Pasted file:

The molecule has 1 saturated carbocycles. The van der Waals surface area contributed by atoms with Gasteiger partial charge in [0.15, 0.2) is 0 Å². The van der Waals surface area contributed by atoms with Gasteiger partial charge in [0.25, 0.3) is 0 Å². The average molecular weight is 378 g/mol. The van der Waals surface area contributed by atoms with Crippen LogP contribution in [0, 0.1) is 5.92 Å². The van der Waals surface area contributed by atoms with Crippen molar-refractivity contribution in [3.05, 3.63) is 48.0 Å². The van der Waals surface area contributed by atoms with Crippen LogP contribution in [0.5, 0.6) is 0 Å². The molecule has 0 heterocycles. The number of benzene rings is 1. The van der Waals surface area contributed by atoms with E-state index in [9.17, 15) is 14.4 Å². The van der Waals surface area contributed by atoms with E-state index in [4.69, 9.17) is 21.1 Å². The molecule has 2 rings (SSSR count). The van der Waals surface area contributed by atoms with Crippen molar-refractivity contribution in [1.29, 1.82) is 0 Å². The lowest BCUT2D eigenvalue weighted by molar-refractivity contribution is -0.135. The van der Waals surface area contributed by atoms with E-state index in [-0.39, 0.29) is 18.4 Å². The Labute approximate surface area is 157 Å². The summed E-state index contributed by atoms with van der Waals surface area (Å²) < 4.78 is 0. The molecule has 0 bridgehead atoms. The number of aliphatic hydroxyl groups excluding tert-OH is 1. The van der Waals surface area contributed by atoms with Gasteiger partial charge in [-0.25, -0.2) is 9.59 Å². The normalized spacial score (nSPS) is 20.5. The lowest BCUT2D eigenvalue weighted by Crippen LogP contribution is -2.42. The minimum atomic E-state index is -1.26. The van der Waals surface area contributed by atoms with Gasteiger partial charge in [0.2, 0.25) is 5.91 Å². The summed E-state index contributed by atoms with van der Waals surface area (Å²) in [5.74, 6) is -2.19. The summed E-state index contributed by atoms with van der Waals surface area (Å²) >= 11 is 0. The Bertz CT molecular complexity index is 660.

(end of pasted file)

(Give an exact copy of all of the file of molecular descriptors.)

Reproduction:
The molecule has 1 saturated carbocycles. The van der Waals surface area contributed by atoms with Gasteiger partial charge in [0.15, 0.2) is 0 Å². The van der Waals surface area contributed by atoms with Gasteiger partial charge in [0.25, 0.3) is 0 Å². The average molecular weight is 378 g/mol. The van der Waals surface area contributed by atoms with Crippen LogP contribution in [0, 0.1) is 5.92 Å². The van der Waals surface area contributed by atoms with Crippen molar-refractivity contribution in [3.05, 3.63) is 48.0 Å². The van der Waals surface area contributed by atoms with Crippen LogP contribution in [0.5, 0.6) is 0 Å². The molecule has 0 heterocycles. The number of benzene rings is 1. The van der Waals surface area contributed by atoms with E-state index in [9.17, 15) is 14.4 Å². The van der Waals surface area contributed by atoms with E-state index in [4.69, 9.17) is 21.1 Å². The molecule has 2 rings (SSSR count). The van der Waals surface area contributed by atoms with Crippen molar-refractivity contribution in [1.29, 1.82) is 0 Å². The lowest BCUT2D eigenvalue weighted by molar-refractivity contribution is -0.135. The van der Waals surface area contributed by atoms with E-state index in [-0.39, 0.29) is 18.4 Å². The Labute approximate surface area is 157 Å². The summed E-state index contributed by atoms with van der Waals surface area (Å²) < 4.78 is 0. The molecule has 0 bridgehead atoms. The number of aliphatic hydroxyl groups excluding tert-OH is 1. The van der Waals surface area contributed by atoms with Gasteiger partial charge in [-0.25, -0.2) is 9.59 Å². The normalized spacial score (nSPS) is 20.5. The lowest BCUT2D eigenvalue weighted by Crippen LogP contribution is -2.42. The minimum atomic E-state index is -1.26. The van der Waals surface area contributed by atoms with Gasteiger partial charge in [0.2, 0.25) is 5.91 Å². The summed E-state index contributed by atoms with van der Waals surface area (Å²) in [5.74, 6) is -2.19. The summed E-state index contributed by atoms with van der Waals surface area (Å²) >= 11 is 0. The Bertz CT molecular complexity index is 660.